Brooklyn’s oldest park will get redevelopment plan
Brooklyn Parks Commissioner Martin Maher and NYC Parks Commissioner Mitchell Silver go over some details while NYS Attorney General Letitia James looks on. Photo courtesy NYC Parks Department
NYC Parks Commissioner Mitchell J. Silver, along with New York Attorney General Letitia James, Chair of the Community Board 2 Parks Committee, Barbara Zahler-Gringer, and community members presented drafts for two planned projects in Commodore Barry Park – the oldest park – on Tuesday in Brooklyn.
The two planned renovation projects for the Commodore Barry Park would completely redesign the green space, according to the municipal park ministry. A project would rebuild much of the park, including the addition of new baseball and soccer fields. This project would also add sports lighting, new pathways, landscaping, security lighting, fences, and a new more accessible entrance from Navy Street.
The plan is currently funded by $ 11.47 million from Mayor Bill de Blasio, City Council Majority Leader Laurie Cumbo, Brooklyn District President Eric Adams, and a New York State grant.
The second planned project has not yet been funded, but would reconstruct the park’s multi-purpose play area. The proposed plan provides for a complete reconstruction of the playground and basketball courts; a brand new lawn with seating and picnic areas; Climbing and handball walls; a fitness area for seniors and adults; Walkways and a square entrance.
In addition to these planned projects, a renovation of the park’s comfort station is currently in the procurement phase. This project should go into construction this year.
NYS Attorney General Letitia James and NYC Parks Commissioner Mitchell Silver hold up a poster with the Commodore Barry Park Master Plan. Photo courtesy NYC Parks Department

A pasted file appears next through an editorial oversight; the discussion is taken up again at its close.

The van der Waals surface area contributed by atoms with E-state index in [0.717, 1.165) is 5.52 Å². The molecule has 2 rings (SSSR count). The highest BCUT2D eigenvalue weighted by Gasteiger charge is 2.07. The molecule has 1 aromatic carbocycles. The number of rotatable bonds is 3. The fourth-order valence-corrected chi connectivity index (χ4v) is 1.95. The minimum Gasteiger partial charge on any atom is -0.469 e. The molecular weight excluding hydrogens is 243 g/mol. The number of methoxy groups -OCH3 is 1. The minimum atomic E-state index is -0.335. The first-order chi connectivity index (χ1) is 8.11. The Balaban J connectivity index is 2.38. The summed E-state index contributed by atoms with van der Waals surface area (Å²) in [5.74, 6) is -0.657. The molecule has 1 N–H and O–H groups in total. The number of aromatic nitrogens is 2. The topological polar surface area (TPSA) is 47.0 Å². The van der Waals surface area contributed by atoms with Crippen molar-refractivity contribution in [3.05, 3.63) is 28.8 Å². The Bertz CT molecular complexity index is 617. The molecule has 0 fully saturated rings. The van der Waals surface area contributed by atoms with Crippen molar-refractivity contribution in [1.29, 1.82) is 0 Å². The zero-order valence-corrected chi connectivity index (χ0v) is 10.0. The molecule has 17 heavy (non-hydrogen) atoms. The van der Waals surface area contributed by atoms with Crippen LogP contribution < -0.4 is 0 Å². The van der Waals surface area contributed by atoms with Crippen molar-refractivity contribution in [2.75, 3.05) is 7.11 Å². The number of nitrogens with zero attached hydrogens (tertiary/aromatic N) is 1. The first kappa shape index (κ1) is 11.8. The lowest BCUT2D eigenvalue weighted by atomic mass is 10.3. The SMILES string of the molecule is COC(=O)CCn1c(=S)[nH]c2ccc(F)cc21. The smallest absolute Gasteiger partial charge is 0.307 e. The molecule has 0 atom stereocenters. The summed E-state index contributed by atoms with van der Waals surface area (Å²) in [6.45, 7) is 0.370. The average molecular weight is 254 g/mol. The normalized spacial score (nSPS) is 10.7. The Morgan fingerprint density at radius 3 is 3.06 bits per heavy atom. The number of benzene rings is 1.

Commodore Barry Park was acquired by the Village of Brooklyn in 1836 and was named “City Park”. It was renamed in 1951 after Commodore John Barry, an Irish War of Independence immigrant hero who is sometimes referred to as the “Father of the American Navy” due to its location next to the Brooklyn Navy Yard, which Barry co-founded.
“We are excited to be taking the first steps to redesign and revitalize the Commodore Barry Park,” said Commissioner Silver. “As Commissioner, my priority is making sure all New Yorkers have access to quality parks, and I know the importance of this green space to the community it serves. We look forward to finally laying the foundation stone on these projects and improving these valuable assets. “
“One thing COVID-19 has repeated to us is that open spaces and parks are great backyards for communities across New York City,” said Borough President Eric Adams. “I was excited to raise $ 800,000 and secure additional government funding to drive redevelopment and improvements to transform Commodore Barry Park into a state-of-the-art open space serving residents of the surrounding NYCHA facilities and beyond becomes. ”
“With the increasing focus on the importance of our physical and mental health, the rebuilding of Commodore Barry Park will provide community members with ample opportunities to exercise, play, and relax. I am particularly pleased that our children and our seniors have a beautiful, accessible, close and safe space for them to enjoy, ”said Councilor Cumbo.
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